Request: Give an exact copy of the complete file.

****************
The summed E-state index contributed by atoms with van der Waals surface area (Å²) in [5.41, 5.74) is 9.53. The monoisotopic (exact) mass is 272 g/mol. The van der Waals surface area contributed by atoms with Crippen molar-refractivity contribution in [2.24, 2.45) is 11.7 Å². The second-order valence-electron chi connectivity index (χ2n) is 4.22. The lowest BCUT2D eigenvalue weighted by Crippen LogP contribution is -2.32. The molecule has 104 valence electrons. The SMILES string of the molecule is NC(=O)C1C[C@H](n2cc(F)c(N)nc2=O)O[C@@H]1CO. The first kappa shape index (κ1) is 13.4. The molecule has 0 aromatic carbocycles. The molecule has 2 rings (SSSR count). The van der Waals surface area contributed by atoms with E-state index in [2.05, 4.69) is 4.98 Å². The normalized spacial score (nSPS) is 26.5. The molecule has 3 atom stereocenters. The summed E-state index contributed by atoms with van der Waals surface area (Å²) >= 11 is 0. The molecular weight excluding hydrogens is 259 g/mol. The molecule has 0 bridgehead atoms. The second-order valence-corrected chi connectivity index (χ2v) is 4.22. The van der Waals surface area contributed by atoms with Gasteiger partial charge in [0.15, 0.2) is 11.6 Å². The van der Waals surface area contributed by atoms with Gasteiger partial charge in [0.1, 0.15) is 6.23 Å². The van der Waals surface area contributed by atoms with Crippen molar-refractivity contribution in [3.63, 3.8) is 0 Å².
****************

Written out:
The summed E-state index contributed by atoms with van der Waals surface area (Å²) in [5.41, 5.74) is 9.53. The monoisotopic (exact) mass is 272 g/mol. The van der Waals surface area contributed by atoms with Crippen molar-refractivity contribution in [2.24, 2.45) is 11.7 Å². The second-order valence-electron chi connectivity index (χ2n) is 4.22. The lowest BCUT2D eigenvalue weighted by Crippen LogP contribution is -2.32. The molecule has 104 valence electrons. The SMILES string of the molecule is NC(=O)C1C[C@H](n2cc(F)c(N)nc2=O)O[C@@H]1CO. The first kappa shape index (κ1) is 13.4. The molecule has 0 aromatic carbocycles. The molecule has 2 rings (SSSR count). The van der Waals surface area contributed by atoms with E-state index in [2.05, 4.69) is 4.98 Å². The normalized spacial score (nSPS) is 26.5. The molecule has 3 atom stereocenters. The summed E-state index contributed by atoms with van der Waals surface area (Å²) >= 11 is 0. The molecular weight excluding hydrogens is 259 g/mol. The molecule has 0 bridgehead atoms. The second-order valence-corrected chi connectivity index (χ2v) is 4.22. The van der Waals surface area contributed by atoms with Gasteiger partial charge in [0.15, 0.2) is 11.6 Å². The van der Waals surface area contributed by atoms with Gasteiger partial charge in [0.1, 0.15) is 6.23 Å². The van der Waals surface area contributed by atoms with Crippen molar-refractivity contribution in [3.63, 3.8) is 0 Å².